Engagement amid austerity – or how the United States stays in the game despite budget pressures

EDITOR’S NOTE: How can the United States reorient the international affairs budget during this period of austerity? Connie Veillette of the Center for Global Development and John Norris of the Center for American Progress list four ideas in this article in the Rethinking U.S. Foreign Assistance Blog.

Budget concerns will almost certainly put downward pressure on federal spending across a host of government programs for a number of years.  Although some think it is almost heretical to point out the obvious, the international affairs budget will not be immune from this dynamic. In fact, international spending could take a disproportionate hit compared to domestic spending – despite the fact that discretionary international spending is a very small part of the overall budget puzzle.

International affairs, and more specifically foreign assistance, have rarely been popular budget items among the public or on Capitol Hill – despite consistently comprising only about 1 percent of the total federal budget.  Even so, foreign aid and international engagement make good political targets for elected officials out on the stump. It is far easier to demonize foreign aid than to explain how relatively modest programs to improve living standards in the developing world have consistently proven to be in the national interest over the long-term.

The central question then becomes how do we maintain U.S. global leadership in development and improve the effectiveness and efficiency of aid programs at a time when the international affairs budget is surrounded by so much uncertainty?

Last fall, we set up a bipartisan working group to think through this question and look at how to reorient the international affairs budget during this current period of austerity.  The resulting report, Engagement Amid Austerity, is now available.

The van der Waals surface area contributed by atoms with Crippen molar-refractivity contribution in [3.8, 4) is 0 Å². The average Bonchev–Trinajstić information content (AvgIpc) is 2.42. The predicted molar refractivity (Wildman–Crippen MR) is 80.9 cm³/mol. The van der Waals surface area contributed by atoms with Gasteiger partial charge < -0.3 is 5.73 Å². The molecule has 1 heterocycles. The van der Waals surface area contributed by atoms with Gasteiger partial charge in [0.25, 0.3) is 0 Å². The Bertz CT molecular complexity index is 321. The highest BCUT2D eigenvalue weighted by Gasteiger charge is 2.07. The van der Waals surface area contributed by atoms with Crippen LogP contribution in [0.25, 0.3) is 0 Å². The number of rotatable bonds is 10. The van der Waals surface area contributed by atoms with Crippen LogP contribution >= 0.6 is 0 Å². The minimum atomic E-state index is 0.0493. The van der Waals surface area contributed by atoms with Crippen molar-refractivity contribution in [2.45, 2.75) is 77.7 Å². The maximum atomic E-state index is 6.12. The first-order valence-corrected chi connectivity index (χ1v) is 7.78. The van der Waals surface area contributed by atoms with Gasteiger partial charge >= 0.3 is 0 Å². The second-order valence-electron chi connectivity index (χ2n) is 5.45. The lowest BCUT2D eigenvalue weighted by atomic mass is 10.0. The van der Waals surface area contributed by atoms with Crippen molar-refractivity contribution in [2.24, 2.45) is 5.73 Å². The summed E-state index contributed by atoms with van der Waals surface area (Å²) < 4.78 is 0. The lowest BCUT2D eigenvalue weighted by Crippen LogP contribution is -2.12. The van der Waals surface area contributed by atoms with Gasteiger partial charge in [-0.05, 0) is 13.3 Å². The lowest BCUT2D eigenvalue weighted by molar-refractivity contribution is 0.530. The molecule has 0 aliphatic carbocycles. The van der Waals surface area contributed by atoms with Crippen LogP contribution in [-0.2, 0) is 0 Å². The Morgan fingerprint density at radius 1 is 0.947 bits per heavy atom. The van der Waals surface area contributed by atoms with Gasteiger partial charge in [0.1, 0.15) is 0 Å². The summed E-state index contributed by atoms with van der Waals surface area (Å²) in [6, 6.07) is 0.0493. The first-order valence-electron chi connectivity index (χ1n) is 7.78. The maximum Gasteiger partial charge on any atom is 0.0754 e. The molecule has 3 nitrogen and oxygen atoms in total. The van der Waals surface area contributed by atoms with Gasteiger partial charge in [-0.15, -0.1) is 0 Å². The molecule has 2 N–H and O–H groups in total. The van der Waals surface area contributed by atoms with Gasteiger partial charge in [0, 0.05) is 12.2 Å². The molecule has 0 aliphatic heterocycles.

This report outlines four big ideas as a framework for reorienting the foreign affairs budget:

  • Be more selective and focused on what types of economic and security assistance are provided to which countries.

  • Put PEPFAR programs in upper middle income countries on an increased cost-sharing trajectory.

  • Reform U.S. food assistance programs by eliminating monetization, cargo preference, and allowing more local and regional purchase of emergency food aid.

  • Create an International Affairs Realignment Commission to examine and redesign programs and architecture.

While we are not advocating for cuts to the foreign affairs budget, it is abundantly clear that the United States is spread far too thinly in its assistance programs. The United States currently provides economic assistance to 103 countries and security assistance to 143 countries.  U.S. assistance programs are trying to do too many things in too many places without clear objectives.  In addition, the United States continues to provide aid to far too many countries that are simply poor partners. If a country’s leadership is unwilling to embrace reform, democracy, and more open markets, there is little reason to think that U.S. aid programs will make much of a difference over the long haul.

We believe that programs can be better focused for greater impact.  In short, we should be directing more resources into fewer countries. Such a footprint would be far easier to manage, entail fewer operational costs, and help shape countries into partners that no longer require U.S. assistance five to ten years from now. Based on a data-informed process assessing a country’s need, capacity, governance, and commitment to development, as well as subjective judgments, our report rates every single one of the 146 countries receiving U.S. assistance as to the likelihood that U.S. aid will be effective. We recommend focusing economic assistance in 53 countries, and focusing security aid in 72 countries.

Others may reach alternative conclusions using this same data, and we have provided as much information to readers as possible so that they can do so.  We do not expect universal agreement about our conclusions. But amid all the debates that will take place over the next year on how much we spend on international affairs programs, it is equally vital to engage in an overdue conversation on how we spend it.

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Republished with permission from the Center for Global Development. View original article.

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